Seeing More, Modelling Better: LeBow Faculty Innovate in the Classroom
During fall term, LeBow’s Center for Innovation in Teaching and Learning announced the recipients for its inaugural awards for Innovation in Teaching.
“I’m thrilled to recognize these individuals and hope that these awards will generate more conversations among faculty and staff about innovative practices in the classroom, the problems that they are solving and the impact they are having on our students and on the College,” says Stacy Kline, CPA, assistant dean for teaching and learning.
The honored faculty members, who received a $500 prize along with the award, provided their insights on the courses for which they were recognized and the novel approaches they took in providing valuable skills to LeBow students.
Maureen Breen, associate clinical professor of accounting, turned to an unlikely source of inspiration for accounting studies: visual art.
“I am the only person to have used the Drexel Picture Gallery, found on the third floor of Main Building, to teach the skill of critical visual analysis. I was inspired to do this in my Audit (ACCT 341) course after I read Visual Intelligence by Amy Herman. Though she focuses on law enforcement and medical professionals, I saw an application in Audit.
“Students in ACCT 341 in fall and spring terms tour the Drexel Portrait Gallery to apply the techniques from Visual Intelligence. These are techniques that use the study of art to improve critical visual analysis, and this forms the basis for looking critically at data visualizations — a much-needed skill. This makes students aware of seeing as a critical thinking skill. While we are increasing the creation of data visualizations, I think there is a need to increase the ability to read them. Students usually have not given thought to critical looking until they are required to apply the skill to art. With this new awareness of visual impressions as communication requiring a critical eye, students are better prepared to enter a business world full of data visualizations.”
Christopher Laincz, PhD, professor of economics, piloted a one-credit course utilizing a “flipped classroom” model, with class time devoted to collaborative work instead of explanatory lectures. By reinforcing mathematical concepts from introductory economics courses, this course helped students perform better in intermediate-level ones.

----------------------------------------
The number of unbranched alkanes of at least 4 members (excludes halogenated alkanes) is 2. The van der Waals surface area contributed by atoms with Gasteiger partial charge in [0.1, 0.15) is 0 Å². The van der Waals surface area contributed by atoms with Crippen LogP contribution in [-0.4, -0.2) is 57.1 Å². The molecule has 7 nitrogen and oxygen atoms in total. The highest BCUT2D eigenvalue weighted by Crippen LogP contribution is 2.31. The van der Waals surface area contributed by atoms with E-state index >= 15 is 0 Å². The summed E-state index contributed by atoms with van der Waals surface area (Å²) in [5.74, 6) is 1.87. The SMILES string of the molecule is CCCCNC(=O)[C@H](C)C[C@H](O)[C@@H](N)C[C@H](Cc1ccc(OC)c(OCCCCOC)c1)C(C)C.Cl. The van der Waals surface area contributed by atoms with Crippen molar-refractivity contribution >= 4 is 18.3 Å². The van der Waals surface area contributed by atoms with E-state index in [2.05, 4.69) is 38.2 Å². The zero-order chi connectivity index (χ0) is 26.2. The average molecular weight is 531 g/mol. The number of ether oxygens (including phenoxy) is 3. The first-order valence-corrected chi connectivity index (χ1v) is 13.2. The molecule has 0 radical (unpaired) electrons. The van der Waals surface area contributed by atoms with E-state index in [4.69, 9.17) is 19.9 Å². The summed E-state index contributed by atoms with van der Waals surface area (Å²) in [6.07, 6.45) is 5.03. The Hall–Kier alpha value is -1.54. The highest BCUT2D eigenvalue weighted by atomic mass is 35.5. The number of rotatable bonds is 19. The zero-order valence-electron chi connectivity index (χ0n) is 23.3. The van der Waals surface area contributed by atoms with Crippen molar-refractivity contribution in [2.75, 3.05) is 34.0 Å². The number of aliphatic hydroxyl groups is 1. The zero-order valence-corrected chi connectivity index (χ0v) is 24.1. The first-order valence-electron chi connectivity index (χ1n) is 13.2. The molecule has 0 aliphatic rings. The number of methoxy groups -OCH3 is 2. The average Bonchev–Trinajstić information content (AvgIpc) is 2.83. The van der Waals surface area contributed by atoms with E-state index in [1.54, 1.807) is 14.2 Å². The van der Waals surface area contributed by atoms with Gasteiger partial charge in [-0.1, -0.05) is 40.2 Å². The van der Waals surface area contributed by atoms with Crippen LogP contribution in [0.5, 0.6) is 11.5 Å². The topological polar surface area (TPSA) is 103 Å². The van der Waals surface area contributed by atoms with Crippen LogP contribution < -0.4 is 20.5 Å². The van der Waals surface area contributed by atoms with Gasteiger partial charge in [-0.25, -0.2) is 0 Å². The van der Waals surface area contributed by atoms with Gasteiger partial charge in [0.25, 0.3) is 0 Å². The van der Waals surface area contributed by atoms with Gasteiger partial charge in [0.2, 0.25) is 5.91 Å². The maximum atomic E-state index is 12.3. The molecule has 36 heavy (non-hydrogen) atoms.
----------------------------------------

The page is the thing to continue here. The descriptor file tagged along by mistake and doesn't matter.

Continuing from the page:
“The concept grew out of work that Yoto Yotov, PhD, professor of economics, and I did in re-examining our Principles of Microeconomics and Principles of Macroeconomics courses. From several undergraduate focus groups and our faculty colleagues, it was clear that there was a gap between the principle level and the intermediate level and, for a number of reasons, many of our students were not being given an adequate grounding in the modeling and math concepts needed to thrive. Asking students to review the mathematical appendices included in most intermediate economics textbooks was similarly inadequate. The faculty were also frustrated, feeling that too much time was spent covering basic calculus and optimization rather than economic ideas and intuition.
“For this particular problem, the clear need we saw was introducing math modeling skills to help students bridge two gaps: between the introductory and intermediate level economics, and between math courses and economics courses. Learning to use the math tools, understanding models and interpreting them in an economics context were the primary goals, but the course and manuscript were deliberately structured to be unlike a math textbook and different from most of the mathematical economics books that are out there.
“We felt that a one-credit course is less of a risk to a student’s GPA or schedule, and so we settled on this course, run as a flipped classroom with no exams or quizzes, just homework and attendance. That allowed the students to focus on learning and understanding rather than cramming for grades. The course was also completed in only 5 weeks. That short length allowed us to cover the material for students simultaneously enrolled in ECON 301 where they are encountering these concepts.
“More broadly, I think the course structure provides a model for the College in how to deliver certain key elements where we want our students to do better but without creating lots of extra pressure on the students and too many additional credits that would make their plans of study even more challenging than they already are.”